BBC
Montenegro: On the edge

In a special report from Montenegro, the BBC's Brian Barron looks at a small country which some fear could become engulfed in a new Balkans War

Monday, 14 August, 2000


Relations are already tense between the Milosevic regime in Belgrade and Montenegro, the junior partner in the Yugoslav Federation. We, in Montenegro, can't function properly because the Belgrade regime wants to take absolute control. As for the danger of war, anything is possible in these hard times.
Savo Paraca, mayor of Cetinje
Now, they have worsened because of the arrest of two Britons and two Canadians near the border with Kosovo.
Supported by the European Community, Montenegro is hoping to eventually become an independent country again.
However, the Milosevic regime is trying to paralyse Montenegro with an economic blockade, closing the Serbian border.
Meanwhile, snugly tucked away in a valley, the city of Cetinje waits again for the call of history.

Old splendour
A century ago, all of the big powers had missions on what became known as Embassy Row - for Cetinje was the capital of Montenegro.
Now a music school has taken over the old British embassy. Around the corner, Montenegro's royal palace dazzles foreign visitors.
The trouble is that the numbers have dropped from 300,000 a year a decade ago, before Yugoslavia began to disintegrate, to a fraction of that today.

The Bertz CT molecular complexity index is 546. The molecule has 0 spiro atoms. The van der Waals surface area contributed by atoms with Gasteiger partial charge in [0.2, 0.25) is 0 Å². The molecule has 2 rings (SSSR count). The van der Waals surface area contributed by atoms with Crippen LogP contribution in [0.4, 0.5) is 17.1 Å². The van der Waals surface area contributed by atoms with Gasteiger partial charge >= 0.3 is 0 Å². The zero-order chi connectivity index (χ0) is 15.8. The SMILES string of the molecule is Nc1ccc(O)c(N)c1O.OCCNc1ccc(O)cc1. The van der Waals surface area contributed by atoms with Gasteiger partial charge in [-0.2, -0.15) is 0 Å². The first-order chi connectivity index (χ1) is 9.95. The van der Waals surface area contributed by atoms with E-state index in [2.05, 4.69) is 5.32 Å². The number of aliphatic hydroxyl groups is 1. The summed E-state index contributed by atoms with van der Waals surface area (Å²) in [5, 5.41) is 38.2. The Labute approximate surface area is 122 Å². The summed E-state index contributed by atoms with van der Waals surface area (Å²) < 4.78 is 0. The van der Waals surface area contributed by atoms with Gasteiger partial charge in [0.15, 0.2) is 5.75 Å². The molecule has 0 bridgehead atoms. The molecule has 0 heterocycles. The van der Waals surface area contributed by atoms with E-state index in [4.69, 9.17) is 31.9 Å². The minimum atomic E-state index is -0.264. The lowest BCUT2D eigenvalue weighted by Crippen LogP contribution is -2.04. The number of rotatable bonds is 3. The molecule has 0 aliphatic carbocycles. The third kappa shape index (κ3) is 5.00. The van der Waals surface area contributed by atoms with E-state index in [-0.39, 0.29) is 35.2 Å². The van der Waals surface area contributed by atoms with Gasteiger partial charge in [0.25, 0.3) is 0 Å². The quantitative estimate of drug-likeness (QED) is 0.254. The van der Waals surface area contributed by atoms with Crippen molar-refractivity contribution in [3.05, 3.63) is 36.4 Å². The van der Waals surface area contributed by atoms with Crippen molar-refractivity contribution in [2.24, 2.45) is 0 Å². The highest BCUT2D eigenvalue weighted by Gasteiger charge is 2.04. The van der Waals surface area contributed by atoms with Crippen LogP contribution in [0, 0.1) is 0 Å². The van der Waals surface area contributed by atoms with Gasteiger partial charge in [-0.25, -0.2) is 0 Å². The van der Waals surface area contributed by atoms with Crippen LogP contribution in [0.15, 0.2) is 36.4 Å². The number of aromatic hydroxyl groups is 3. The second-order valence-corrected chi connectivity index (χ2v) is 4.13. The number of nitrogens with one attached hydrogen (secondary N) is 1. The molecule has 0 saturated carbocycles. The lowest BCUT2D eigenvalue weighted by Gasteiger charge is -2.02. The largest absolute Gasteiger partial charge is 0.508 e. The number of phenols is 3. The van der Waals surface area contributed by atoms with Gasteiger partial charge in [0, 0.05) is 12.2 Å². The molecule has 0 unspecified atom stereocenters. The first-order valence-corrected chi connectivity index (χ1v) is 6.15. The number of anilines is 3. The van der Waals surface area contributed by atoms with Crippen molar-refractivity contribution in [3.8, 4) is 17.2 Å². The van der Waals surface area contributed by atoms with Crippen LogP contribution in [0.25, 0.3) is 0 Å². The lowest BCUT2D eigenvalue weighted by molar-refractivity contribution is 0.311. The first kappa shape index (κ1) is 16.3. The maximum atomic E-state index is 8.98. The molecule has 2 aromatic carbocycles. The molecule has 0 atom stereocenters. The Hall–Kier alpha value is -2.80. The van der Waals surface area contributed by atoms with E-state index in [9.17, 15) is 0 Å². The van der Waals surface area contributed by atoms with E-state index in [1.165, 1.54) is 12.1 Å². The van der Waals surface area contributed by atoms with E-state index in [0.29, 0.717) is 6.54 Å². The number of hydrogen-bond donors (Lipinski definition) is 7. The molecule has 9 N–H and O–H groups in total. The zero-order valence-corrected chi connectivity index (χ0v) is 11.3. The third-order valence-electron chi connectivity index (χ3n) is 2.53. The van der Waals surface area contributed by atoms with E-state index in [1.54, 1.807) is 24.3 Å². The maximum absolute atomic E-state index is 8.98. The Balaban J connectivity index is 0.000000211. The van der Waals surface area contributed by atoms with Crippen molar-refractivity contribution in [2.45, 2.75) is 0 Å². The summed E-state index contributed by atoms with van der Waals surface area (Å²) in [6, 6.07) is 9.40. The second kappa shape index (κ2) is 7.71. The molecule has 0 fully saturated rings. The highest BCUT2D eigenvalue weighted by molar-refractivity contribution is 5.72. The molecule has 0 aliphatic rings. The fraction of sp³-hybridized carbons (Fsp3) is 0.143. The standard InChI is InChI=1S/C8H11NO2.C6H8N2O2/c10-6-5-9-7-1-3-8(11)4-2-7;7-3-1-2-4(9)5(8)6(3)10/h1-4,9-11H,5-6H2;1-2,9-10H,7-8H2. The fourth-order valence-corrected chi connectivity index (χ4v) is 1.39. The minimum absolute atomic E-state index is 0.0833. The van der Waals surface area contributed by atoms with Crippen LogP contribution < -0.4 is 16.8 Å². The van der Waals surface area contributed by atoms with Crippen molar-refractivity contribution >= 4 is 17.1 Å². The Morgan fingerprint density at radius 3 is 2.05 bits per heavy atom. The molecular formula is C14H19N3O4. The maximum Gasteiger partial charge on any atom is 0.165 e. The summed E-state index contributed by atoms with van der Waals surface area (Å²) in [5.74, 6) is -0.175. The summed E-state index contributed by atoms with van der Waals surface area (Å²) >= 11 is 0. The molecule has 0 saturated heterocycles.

Without money, Cetinje's heritage could moulder away.
For the city's conservation chief, Petar Cukovic, who talked to me in the splendour of the old royal parliament, the looming question is starker: war or peace?
"I think people are very tired because of the last 10 years," he says.
"They're very tired against war. People are a little bit afraid. God knows what will happen in the next two months."
Uncertainty, and President Milosevic's policies of intimidation, have brought economic ruin.
In a place where up to 70% of residents are jobless, any work is acceptable. Preparations for winter have started early. Handouts from the European Union help them to survive.
At City Hall, the Mayor, Savo Paraca, says that the pressure from Belgrade's invisible siege of Montenegro has eclipsed the routine tasks of local government.
"The truth is we live in a totally unstable situation," he says.
"We, in Montenegro, can't function properly because the Belgrade regime wants to take absolute control."
"As for the danger of war, anything is possible in these hard times."
Once, a refrigerator factory was the golden goose of Cetinje, making it the most prosperous city in Montenegro. It brought work to over 5,000.
Recently, the last few hundred workers were sent home. A warehouse filled with refrigerators is the result of the Milosevic blockade.
Aleksander Misatovic, chief executive of the company, Obod, expresses his uncertainty about the future.
"I really don't know what will happen," he says.
"Will Serbia open or will it maintain closed this border for a long time? I don't know."
The factory's truck fleet stands idle. Serbian security forces will not allow them to cross the frontier.

Rich tourists stay away
Twenty miles away on the Adriatic Coast, there is an unexpected glimpse of the good life. However, at Buddva, appearances are deceptive.
Locals pack the beaches but they are short of cash. There are no big spending foreign tourists.
Hotels teeter on the edge of bankruptcy. It is small wonder that many feel hemmed in.
To a reporter returning after a year away, there does seem a rise in pragmatism, an awareness that only through patience, cunning and luck can the risk of a new Balkans war be averted on the road to full independence.



Original article